Tuesday, October 04, 2011
In all of my time as priest I have known only one person I felt needed Exorcism and would have submitted to it willingly. It tends to be non-Catholics who request Exorcism more often than Catholics, often because they tend to be more superstitious than those who believe in Christ. In Brighton, as presumably everywhere else the New Age and the occult can be very attractive but they both open up doors to the imagination which take people far from Christ. Hollywood and today's fad for horror doesn't help.
Catholics tend to need Confession and thus to receive Holy Communion in state of Grace and maybe have someone to do penance for them, and to pray of course.
The post-conciliar of the Rites for Christian Initiation of Adults has a series of optional Exorcisms for those preparing for baptism, performed by a priest or in some instances by a catechist. The ministry of Exorcist was before their abolition one the minor orders, and in ancient times was seen as an integral part of the process towards conversion and baptism. The biblical accounts of Exorcism seem to indicate the Lord using it as as a means of awakening faith. In the cases that were documented by Fr Joseph Crehan SJ, the polymath Westminster Exorcist up to the 1980s, Exorcism so often seems to be part of the process of conversion leading to baptism or reconciliation to the Church. It is worth reminding ourselves that the threefold renunciation of Satan as part of the renewal of baptismal promises is a minor Exorcism.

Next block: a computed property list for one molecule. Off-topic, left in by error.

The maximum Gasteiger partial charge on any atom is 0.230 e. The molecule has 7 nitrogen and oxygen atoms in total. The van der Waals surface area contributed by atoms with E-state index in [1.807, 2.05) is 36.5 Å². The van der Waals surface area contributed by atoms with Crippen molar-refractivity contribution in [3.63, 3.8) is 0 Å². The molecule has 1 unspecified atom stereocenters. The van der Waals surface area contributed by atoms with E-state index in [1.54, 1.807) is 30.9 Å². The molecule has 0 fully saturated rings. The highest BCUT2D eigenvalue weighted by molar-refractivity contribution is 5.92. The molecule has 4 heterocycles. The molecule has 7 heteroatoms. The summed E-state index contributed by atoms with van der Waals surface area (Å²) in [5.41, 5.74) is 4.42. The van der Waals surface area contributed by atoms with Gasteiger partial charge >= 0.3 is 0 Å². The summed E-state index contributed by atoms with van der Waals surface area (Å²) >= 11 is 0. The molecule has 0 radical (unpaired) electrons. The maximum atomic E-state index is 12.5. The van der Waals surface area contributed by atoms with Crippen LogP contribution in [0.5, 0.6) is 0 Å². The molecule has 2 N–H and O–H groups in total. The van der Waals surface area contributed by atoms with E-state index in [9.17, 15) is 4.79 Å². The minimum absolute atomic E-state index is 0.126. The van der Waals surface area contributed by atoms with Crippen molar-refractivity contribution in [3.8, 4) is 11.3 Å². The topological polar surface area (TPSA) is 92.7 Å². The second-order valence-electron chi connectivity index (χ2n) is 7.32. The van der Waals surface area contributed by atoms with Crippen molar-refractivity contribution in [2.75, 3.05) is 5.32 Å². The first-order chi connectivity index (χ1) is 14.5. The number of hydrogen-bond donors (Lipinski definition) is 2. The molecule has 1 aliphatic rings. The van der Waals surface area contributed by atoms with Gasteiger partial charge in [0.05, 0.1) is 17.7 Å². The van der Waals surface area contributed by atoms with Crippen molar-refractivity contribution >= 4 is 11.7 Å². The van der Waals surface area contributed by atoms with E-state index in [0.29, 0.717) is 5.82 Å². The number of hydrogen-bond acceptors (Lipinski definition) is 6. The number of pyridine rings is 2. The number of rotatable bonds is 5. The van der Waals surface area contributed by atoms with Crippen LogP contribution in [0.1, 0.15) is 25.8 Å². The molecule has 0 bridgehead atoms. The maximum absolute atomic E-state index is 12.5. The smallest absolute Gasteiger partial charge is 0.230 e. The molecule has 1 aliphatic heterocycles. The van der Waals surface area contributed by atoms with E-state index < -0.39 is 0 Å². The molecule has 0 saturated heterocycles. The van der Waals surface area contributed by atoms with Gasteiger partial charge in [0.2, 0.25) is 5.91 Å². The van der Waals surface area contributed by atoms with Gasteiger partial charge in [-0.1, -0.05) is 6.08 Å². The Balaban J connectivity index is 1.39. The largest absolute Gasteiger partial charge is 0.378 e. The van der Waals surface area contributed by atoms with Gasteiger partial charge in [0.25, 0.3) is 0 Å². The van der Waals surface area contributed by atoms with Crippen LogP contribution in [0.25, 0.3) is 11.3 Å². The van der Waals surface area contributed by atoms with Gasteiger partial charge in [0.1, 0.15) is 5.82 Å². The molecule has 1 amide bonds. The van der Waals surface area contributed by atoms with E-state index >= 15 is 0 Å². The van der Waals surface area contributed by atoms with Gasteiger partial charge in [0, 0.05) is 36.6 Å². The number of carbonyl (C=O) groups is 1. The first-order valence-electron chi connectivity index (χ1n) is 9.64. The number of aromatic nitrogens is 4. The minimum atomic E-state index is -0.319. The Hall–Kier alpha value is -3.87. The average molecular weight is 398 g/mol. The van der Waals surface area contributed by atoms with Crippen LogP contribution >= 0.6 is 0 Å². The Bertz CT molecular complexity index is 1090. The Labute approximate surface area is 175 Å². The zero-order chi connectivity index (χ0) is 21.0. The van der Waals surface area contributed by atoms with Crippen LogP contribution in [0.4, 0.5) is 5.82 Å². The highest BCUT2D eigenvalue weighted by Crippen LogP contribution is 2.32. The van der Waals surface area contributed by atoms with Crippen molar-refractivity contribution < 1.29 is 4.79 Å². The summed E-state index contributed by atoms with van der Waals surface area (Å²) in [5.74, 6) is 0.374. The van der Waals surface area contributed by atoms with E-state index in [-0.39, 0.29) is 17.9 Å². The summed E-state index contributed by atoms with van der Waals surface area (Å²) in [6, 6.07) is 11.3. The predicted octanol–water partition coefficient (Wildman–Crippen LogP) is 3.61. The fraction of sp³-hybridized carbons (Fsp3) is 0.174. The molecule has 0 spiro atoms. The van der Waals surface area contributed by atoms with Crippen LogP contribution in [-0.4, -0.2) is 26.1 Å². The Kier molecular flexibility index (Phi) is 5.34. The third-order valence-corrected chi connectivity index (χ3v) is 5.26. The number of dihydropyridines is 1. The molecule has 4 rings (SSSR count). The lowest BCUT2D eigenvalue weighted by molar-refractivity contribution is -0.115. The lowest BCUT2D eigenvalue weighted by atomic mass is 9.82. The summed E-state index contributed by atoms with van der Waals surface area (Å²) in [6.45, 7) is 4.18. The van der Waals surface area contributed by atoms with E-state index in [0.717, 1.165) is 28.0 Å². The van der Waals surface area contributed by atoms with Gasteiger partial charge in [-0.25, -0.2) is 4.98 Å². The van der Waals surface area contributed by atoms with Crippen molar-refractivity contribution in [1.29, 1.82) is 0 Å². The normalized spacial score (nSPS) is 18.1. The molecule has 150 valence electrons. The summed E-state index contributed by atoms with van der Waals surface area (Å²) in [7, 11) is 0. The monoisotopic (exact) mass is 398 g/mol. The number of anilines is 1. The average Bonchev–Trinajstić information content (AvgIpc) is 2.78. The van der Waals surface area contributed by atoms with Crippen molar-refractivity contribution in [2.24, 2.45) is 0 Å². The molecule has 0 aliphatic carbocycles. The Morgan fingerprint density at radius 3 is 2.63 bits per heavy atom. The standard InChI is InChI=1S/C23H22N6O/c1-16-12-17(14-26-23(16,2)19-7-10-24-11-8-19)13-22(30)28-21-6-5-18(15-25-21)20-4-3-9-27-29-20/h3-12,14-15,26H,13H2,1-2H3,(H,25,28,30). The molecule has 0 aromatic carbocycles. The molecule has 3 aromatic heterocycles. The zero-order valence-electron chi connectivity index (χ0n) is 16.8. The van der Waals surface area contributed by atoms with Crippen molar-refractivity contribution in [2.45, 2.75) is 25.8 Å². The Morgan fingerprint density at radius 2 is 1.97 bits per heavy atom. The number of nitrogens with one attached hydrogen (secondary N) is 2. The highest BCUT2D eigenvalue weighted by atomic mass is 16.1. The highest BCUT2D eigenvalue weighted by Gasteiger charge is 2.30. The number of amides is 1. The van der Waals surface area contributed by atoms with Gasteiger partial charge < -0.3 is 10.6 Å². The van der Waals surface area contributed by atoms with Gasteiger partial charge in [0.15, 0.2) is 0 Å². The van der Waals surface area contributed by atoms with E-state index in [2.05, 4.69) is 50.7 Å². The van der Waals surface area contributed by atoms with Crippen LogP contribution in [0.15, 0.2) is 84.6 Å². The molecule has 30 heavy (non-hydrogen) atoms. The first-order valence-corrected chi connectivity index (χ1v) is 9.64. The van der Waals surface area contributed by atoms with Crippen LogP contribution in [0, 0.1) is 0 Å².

Every diocese should have an exorcist. One I know seems to be a charismatic who sees the devil at every turn and will Exorcise anyone at the drop of a hat, another simply says the whole thing is nonsense, and although he is deeply holy, at least in my opinion, he has never actually performed an Exorcism in the 20 years he has had the title. He would tend to describe people as "obsessed" by the the devil or evil rather than "possessed", which in most cases I am sure is true. In most cases, but not all.
The Rituale Romanum has a Rite of Exorcism, a major one, which is reserved to a Bishop, who may delegate its use to a particular priest, the diocesan Exorcist. Its very presence is an indication that if a diocese is thinking with the Church and believes in the principle of lex credendi lex orandi, Exorcism and the office of Exorcist should be taken seriously.
Perhaps their absence in so many dioceses is an indication of the lack of formation in classical spirituality and mystical theology today. Perhaps too their absence indicates a certain theological and liturgical rupture with the past, a deep tradition going back to the Lord.
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